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Guanajuato's deep roots of revolution

Absorbing history in and around this colonial city, birthplace of independence.

October 26, 2003|Barbara Hansen | Times Staff Writer

Guanajuato, Mexico — In a plaza of this enthralling colonial city, I came across a historical marker that gave me a chill. It said a patriot was executed here in 1810, shortly after Mexicans began their fight for independence from Spain. The bloodiest battle took place across the way in a blocky stone granary called the Alhondiga de Granaditas. A young Indian named Juan Martinez, known as El Pipila, set fire to the wooden doors, allowing Mexican rebels to burst inside and slaughter Spaniards who had taken refuge.

These days the Alhondiga is a museum, and a statue honoring El Pipila overlooks the city. Bent on learning more, I signed up for a tour of other sites that were key in the quest for independence, all in or near Guanajuato, including the spot where revolutionary priest Miguel Hidalgo y Costilla first called Mexicans to arms Sept. 16, 1810.

Guanajuato (GWAH-nah-HWAH-toe), founded in 1554 and given city status in 1741, is a museum in its own right. Cobblestone streets wind past historic buildings stacked on steep hillsides. The home where I stayed while attending language classes was more than 300 years old. Charming plazas invite one to rest and enjoy vistas of aged, softly colored buildings. Traffic is routed through a warren of dark, rock-faced tunnels that look like passages in a mine -- fitting because Guanajuato's rich silver lodes, discovered in the mid-1500s, made the city fabulously wealthy by the end of the 18th century.

These days it's the history that is rich, drawing visitors to a city of more than 100,000, the capital of a state of the same name. My tour started in Guanajuato's city center and moved on to the church in Dolores Hidalgo, about 40 miles northeast, where Father Hidalgo uttered his rousing speech, the Grito de Dolores (Cry of Dolores), which kicked off the Sept. 16 rebellion. The church faces a central square filled with trees and, on Sundays, children playing with toys hawked by vendors. Bystanders cluster around stands dispensing ice cream in such wild flavors as mole, chicharron (pork cracklings) and cerveza (beer). The Talavera-style ceramics for which the city is known add more local color throughout town.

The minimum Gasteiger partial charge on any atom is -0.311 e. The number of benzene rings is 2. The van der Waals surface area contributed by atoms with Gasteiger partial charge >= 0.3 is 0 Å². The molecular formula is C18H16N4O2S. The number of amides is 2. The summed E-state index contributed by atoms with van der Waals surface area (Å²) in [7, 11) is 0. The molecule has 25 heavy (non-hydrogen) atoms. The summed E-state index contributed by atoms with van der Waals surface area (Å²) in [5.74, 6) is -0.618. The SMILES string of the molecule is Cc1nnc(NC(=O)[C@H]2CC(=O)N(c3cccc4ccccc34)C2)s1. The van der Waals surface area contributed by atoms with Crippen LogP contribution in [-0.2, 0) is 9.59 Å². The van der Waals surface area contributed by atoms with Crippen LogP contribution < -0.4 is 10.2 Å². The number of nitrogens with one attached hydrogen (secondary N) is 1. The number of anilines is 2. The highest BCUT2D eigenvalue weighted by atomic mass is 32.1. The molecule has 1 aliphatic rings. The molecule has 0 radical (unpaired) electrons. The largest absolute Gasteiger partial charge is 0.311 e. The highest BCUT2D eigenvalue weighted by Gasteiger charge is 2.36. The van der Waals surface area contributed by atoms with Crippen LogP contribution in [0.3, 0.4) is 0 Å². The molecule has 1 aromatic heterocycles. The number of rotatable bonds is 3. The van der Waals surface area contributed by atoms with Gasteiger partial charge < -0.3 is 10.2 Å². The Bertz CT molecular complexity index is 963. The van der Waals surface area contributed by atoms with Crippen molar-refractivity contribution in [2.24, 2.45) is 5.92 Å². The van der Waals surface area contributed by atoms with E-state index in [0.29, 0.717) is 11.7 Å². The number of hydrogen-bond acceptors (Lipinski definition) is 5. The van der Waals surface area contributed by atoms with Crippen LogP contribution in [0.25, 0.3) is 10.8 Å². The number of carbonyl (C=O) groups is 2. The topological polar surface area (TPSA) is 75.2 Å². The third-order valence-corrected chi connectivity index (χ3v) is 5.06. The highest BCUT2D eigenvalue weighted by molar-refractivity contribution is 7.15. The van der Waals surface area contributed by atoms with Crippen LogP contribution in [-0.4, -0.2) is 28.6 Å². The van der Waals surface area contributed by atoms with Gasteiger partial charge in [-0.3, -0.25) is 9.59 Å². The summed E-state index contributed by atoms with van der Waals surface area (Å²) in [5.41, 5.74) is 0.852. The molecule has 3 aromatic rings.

From the church, Hidalgo and his followers marched to a jail and freed the prisoners. The jail is now a museum with exhibits devoted to Hidalgo and a lifelike re-creation of the liberation.

A pair of revolutionary heroes

Our van drove about 20 miles south to the sanctuary of Atotonilco, where Hidalgo obtained an image of the Virgin of Guadalupe for his banner and adopted her as patron of his cause.

In this elaborately painted 18th century church, I was intrigued by elderly women with huge crucifixes hanging from their necks and rope whips fastened at their waists. It seems the pious of Atotonilco flog themselves with these whips, which are sold at stands outside.

The tour ended about 10 miles southeast in San Miguel de Allende, the birthplace, in 1779, of independence hero Ignacio Allende. We listened to our guide tell the story of his life outside Allende's home, now a museum.

My interest whetted, I decided to see Hidalgo's birthplace too, in the southwestern part of the state. It would be an easy trip, less than 60 miles from Guanajuato, and a friend offered to drive.

The route took us across agricultural fields, past industrial sites and into the busy city of Irapuato. The last part of the road was lined with stands selling strawberries, Irapuato's key crop. The baskets of fresh berries were tempting, but instead I chose delicious crystallized berries in a strawberry-red box.

We continued past Abasolo, where Hidalgo was baptized, to a towering statue of the priest. It marked the turnoff to the hacienda where he was born on May 8, 1753.

Toasting history with tequila

This year was the 250th anniversary of that milestone, and we were in the right place for a toast. The hacienda is now home to the Corralejo tequila company.

Most people think tequila comes only from the state of Jalisco, where the town of Tequila is located. But the first tequila in Mexico was made at this hacienda when Hidalgo was a toddler.

The old buildings came back to life when Corralejo took over in 1996. The plant was inaugurated by Vicente Fox, then governor of the state of Guanajuato. When Fox won the presidential election in 2000, Corralejo shipped an enormous cask of tequila to the main plaza in Mexico City to provide free drinks for passersby. That cask is on display at the hacienda, marked prominently with Fox's name.

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